Within the broad remit of following trends in the global economy, and our often feeble attempts to govern it, we pay particular attention to the following five themes:
Capitalism at a crossroads
The global financial crisis led to serious doubts over the self-regulating forces of the market as the key capitalist institution. After the financial crisis followed the Eurozone crisis and the economic slowdown in hitherto dynamic emerging market economics. Is the world economy coming to a halt? Where is tomorrow’s growth, jobs and income going to come from? How can a transition to clean technologies and green growth be achieved, as quickly as possible? Inequality, stagnation, and unsustainability: capitalism is challenged in multiple ways. So where are we headed now? Our work provides insight into the choices that countries, institutions and social groups make and the roles they play in the continuous reshaping of capitalist societies.
The dynamic emerging market economies are still growing. But much less so now than before the financial crisis – although still on average considerably more than the barely growing Eurozone countries. Underneath the slowing growth lurks a somber reality. From China to Brazil, from India to Russia, runs a red thread: the high rates of economic growth have to large extent been export-driven, based on rising commodity prices and cheap access to international credit. With these preconditions now dead and gone, then what? Emerging economies are struggling to rethink and reshape their growth models, while simultaneously dealing with domestic challenges that grow larger as growth declines: poverty, inequality, polarization. We study how economic organization in emerging economies change under the cross-pressures of decreasing economic growth and increasing political unrest.
Global economic governance
The world economy is limping. There is constant reference to a recovery – and yet, economic growth and job creation remain elusive. From the Eurozone to the emerging market economies, the question is the same: how can we get economic growth back on track? Intellectually, there are signs of dislocation and bewilderment, not least in terms of economic policy. Whereas before, there was widespread consensus on what constitutes good economic policy, now more and more questions are asked. Ironically, it is often the IMF taking a leading role: Are we certain that austerity policy is good policy, in demand-constrained economies? And how about capital controls; might such policies not be quite sensible, under certain circumstances? We examine how conventional ideas about ‘proper’ economic policy are challenged and evolve in response.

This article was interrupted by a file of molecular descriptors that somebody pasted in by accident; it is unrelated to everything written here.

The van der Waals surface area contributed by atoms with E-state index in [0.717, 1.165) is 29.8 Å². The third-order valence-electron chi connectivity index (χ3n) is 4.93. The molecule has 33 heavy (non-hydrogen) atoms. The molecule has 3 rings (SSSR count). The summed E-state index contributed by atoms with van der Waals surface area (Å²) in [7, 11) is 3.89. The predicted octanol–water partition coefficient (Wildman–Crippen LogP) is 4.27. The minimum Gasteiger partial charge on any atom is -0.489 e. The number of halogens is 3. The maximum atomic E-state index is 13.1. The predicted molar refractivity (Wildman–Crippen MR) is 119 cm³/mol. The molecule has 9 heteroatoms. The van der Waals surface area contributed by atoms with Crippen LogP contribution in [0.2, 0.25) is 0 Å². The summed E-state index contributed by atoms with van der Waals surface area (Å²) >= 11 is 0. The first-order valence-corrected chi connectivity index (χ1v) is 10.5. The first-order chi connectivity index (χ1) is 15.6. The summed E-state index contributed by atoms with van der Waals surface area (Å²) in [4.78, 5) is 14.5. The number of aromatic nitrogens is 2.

In the immediate aftermath of the global financial crisis criticism and introspection was astonishingly deep. Many proclaimed that we had witnessed the end of ‘light touch’ regulation of finance. Just a few years further down the road, researchers, regulators and observers are in profound disagreement: has the regulation of finance changed radically and irrevocably, or are the changes so small that everything continues, in a more or less business-as-usual mode? We follow attempts to improve the regulation of finance in several specific areas: from new international standards for equity capital requirements on banks to efforts to attempts made by a group of Eurozone countries to introduce a European tax on financial transactions.
The world is currently experiencing a tumultuous rebalancing of international relations, as dynamic emerging market economies grow in economic weight and importance. But how about our multilateral institutions for global economic governance, are they adapting to this new world order? Not really. Instead, several non-multilateral organizations are emerging to challenge them, from the G20 Leaders’ Forum to the newly established BRICS development bank. The inertia of our existing multilateral system stands in sharp contrast to an economic reality in which economic governance must increasingly be global to be effective, whether we are dealing with tax evasion, carbon emissions or regulation of large international banks. We follow attempts to reform our global institutions, from the World Bank and the International Monetary Fund to UNCTAD.